California’s economy is booming, yet one out of every four residents lives in or near poverty. That’s why 40 California groups including colleges, unions, philanthropy, and organizations representing businesses and workers have joined with National Skills Coalition to call on California’s next Governor to adopt a workforce development agenda that would connect more people to good jobs. This shared agenda, Securing a strong economic future for all Californians asserts that a world-class workforce development system can support the economic aspirations of Californians while boosting the capacity of the state’s businesses.

The report explains that California’s diversity provides the state’s communities and businesses with a big advantage, but racial disparities in education, employment, and earnings keep California’s economy from reaching its full potential. It calls on the state to adopt policies that create more opportunities for all Californians, including people of color, immigrants, and low-income Californians, to thrive in the workforce and share in the state’s prosperity.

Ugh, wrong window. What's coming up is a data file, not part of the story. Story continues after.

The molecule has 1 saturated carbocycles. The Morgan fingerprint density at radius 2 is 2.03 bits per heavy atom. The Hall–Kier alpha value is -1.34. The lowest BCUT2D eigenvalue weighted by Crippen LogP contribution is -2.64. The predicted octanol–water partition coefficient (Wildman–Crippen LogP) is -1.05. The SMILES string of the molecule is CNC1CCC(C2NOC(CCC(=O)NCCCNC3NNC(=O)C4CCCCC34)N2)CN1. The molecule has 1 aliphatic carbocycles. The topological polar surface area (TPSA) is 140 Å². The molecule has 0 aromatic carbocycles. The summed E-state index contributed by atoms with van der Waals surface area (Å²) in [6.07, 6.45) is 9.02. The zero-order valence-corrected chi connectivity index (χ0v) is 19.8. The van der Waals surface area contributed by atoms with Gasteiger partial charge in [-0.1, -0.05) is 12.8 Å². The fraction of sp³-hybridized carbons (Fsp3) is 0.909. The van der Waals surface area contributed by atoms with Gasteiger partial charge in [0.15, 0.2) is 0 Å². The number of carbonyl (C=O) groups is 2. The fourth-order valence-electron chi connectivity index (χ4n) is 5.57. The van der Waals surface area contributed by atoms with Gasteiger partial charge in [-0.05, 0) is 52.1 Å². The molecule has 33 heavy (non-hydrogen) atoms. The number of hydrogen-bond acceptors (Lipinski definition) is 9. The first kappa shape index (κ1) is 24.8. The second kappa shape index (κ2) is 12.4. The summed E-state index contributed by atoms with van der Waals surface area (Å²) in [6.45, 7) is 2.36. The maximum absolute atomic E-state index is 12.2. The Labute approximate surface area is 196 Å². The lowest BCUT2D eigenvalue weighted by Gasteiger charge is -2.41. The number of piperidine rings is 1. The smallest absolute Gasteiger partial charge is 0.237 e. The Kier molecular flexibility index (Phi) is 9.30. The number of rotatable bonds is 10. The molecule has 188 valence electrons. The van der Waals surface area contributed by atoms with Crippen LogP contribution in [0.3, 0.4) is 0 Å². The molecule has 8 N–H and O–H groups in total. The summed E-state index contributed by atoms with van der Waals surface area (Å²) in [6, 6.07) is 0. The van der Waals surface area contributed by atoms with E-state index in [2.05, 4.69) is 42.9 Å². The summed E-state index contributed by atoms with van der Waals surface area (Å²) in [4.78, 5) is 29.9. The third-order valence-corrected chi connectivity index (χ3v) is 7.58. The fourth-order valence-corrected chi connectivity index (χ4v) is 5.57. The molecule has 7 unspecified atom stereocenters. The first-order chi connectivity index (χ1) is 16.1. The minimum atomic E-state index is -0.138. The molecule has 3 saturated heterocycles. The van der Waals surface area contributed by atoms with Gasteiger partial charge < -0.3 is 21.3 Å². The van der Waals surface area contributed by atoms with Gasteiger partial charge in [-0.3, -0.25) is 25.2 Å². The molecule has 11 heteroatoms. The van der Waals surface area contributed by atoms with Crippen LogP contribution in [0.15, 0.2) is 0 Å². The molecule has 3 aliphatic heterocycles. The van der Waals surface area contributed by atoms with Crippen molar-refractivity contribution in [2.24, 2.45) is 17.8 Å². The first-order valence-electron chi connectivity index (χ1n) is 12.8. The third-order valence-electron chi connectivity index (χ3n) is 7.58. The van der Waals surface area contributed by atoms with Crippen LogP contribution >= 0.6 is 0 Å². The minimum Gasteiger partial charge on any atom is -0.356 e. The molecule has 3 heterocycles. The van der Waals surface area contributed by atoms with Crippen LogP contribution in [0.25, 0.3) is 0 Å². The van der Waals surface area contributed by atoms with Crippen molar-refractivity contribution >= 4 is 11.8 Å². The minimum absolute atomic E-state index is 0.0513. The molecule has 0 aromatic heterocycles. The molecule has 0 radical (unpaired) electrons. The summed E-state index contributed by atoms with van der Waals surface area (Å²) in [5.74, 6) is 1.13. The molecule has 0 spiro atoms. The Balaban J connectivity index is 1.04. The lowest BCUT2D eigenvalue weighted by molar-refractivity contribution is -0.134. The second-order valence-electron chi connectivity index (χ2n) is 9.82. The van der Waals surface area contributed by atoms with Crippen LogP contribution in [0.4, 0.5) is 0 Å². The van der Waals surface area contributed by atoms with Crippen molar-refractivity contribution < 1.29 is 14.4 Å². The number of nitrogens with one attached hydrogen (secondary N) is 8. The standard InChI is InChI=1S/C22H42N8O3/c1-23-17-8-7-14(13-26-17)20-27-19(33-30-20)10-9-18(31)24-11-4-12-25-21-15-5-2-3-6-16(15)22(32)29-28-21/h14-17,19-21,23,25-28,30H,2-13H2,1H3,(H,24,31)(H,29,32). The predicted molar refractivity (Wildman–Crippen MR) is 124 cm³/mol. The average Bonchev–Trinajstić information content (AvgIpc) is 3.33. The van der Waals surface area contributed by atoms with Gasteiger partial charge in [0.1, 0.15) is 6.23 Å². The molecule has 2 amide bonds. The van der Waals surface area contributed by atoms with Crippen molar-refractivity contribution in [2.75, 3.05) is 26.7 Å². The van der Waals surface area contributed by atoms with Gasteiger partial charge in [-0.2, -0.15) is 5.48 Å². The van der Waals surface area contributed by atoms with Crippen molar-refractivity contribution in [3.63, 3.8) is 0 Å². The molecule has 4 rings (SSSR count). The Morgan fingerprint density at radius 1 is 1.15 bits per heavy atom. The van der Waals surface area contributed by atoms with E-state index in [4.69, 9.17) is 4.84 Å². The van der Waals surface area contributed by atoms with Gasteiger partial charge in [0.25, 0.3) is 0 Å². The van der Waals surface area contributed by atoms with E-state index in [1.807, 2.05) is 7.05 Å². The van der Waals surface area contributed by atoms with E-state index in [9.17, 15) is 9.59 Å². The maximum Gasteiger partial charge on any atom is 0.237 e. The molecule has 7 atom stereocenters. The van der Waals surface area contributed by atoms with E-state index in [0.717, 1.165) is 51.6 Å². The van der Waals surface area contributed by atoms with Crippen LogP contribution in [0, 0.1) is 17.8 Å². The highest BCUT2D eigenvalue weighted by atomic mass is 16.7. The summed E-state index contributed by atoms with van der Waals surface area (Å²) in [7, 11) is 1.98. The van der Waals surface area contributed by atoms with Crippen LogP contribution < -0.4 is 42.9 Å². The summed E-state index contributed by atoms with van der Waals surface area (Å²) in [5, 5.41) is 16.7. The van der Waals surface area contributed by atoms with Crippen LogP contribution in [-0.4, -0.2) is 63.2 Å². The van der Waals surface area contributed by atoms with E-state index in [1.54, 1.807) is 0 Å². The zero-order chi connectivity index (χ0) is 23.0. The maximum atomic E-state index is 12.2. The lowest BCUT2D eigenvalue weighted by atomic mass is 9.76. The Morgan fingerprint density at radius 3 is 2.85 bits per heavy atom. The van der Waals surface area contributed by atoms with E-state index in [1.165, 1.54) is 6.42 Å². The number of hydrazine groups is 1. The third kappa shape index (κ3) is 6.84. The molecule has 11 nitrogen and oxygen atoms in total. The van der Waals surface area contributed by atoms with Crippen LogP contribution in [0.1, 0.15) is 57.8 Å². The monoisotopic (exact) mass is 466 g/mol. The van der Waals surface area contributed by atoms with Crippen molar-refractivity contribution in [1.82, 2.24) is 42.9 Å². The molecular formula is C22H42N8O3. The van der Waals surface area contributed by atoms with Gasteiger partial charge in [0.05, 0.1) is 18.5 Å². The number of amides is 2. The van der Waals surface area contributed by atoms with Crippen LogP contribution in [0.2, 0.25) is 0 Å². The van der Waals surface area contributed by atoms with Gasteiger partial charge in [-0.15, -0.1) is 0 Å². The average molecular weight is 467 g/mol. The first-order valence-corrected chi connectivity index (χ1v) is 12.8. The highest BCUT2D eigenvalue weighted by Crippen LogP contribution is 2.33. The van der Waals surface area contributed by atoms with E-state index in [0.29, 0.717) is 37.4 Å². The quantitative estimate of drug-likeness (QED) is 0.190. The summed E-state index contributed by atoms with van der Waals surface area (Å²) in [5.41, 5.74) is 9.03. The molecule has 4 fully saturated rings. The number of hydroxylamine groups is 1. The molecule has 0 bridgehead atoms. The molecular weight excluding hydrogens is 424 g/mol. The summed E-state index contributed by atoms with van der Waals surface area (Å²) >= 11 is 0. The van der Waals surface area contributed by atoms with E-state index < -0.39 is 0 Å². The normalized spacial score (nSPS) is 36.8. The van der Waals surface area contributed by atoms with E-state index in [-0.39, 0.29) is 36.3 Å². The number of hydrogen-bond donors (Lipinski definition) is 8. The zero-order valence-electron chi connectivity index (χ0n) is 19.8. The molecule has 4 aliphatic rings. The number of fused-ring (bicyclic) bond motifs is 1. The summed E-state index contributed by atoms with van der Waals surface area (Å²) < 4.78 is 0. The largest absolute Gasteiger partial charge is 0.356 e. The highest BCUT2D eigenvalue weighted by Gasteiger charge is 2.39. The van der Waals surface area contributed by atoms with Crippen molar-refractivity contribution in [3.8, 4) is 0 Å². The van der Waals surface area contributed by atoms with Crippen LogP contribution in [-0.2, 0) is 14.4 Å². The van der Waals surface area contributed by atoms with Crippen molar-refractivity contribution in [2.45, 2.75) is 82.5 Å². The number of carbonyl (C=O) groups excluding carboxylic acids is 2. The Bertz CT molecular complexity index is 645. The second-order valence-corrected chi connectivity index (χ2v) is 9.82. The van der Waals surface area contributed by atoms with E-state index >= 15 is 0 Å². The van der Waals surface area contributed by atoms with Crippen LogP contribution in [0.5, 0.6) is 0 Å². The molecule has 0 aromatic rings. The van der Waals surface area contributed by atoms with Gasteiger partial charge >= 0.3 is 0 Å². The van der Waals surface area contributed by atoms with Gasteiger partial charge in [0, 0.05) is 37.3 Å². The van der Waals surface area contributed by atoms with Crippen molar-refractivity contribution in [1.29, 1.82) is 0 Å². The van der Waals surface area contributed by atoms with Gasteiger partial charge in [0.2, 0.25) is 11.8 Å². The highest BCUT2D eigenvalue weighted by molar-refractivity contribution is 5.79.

While the report recognizes that workforce development cannot be the only lever for economic mobility, it explains how a world-class workforce development system that helps more workers build in-demand skills and connect to good jobs can support economic opportunity. It lays out guiding principles for a world-class workforce development system to increase equity, opportunity, innovation, and economic growth in the state:

  • Focus on removing barriers to training and good jobs so that all workers can participate and thrive in the labor force.
  • Ensure that public investments in job training put all workers on pathways to good jobs, are aligned with labor market demand, engage businesses as employer partners, and work in tandem with other economic mobility policies.
  • Engage industry leaders to shape training programs and create stronger connections among businesses, workers, organized labor, and training providers.
  • Support upskilling for California’s frontline workers who want additional training to move into better-paying careers.
  • Use data to set and measure progress toward goals for creating a skilled, inclusive, and competitive workforce.
  • Prepare California for the current realities of the changing labor market and the future of work by creating new opportunities for low-wage workers and businesses in the changing economy.